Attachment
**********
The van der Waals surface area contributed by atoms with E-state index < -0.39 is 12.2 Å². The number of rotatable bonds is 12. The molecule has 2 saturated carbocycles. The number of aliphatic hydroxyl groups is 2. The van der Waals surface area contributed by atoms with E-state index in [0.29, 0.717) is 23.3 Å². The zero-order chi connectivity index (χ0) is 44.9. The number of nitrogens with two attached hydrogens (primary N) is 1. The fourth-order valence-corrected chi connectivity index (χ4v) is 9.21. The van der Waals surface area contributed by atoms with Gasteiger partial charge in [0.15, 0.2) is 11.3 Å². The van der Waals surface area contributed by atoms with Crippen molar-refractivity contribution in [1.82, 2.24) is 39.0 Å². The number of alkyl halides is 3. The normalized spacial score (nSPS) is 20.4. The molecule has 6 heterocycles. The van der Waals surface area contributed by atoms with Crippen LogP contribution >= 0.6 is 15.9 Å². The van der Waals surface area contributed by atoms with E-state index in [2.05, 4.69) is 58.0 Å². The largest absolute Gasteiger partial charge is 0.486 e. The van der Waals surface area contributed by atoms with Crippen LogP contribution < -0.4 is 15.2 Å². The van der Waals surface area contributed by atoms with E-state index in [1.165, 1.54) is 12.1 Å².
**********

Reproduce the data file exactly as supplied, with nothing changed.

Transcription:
The van der Waals surface area contributed by atoms with E-state index < -0.39 is 12.2 Å². The number of rotatable bonds is 12. The molecule has 2 saturated carbocycles. The number of aliphatic hydroxyl groups is 2. The van der Waals surface area contributed by atoms with E-state index in [0.29, 0.717) is 23.3 Å². The zero-order chi connectivity index (χ0) is 44.9. The number of nitrogens with two attached hydrogens (primary N) is 1. The fourth-order valence-corrected chi connectivity index (χ4v) is 9.21. The van der Waals surface area contributed by atoms with Gasteiger partial charge in [0.15, 0.2) is 11.3 Å². The van der Waals surface area contributed by atoms with Crippen molar-refractivity contribution in [1.82, 2.24) is 39.0 Å². The number of alkyl halides is 3. The normalized spacial score (nSPS) is 20.4. The molecule has 6 heterocycles. The van der Waals surface area contributed by atoms with Crippen LogP contribution >= 0.6 is 15.9 Å². The van der Waals surface area contributed by atoms with E-state index in [2.05, 4.69) is 58.0 Å². The largest absolute Gasteiger partial charge is 0.486 e. The van der Waals surface area contributed by atoms with Crippen LogP contribution < -0.4 is 15.2 Å². The van der Waals surface area contributed by atoms with E-state index in [1.165, 1.54) is 12.1 Å².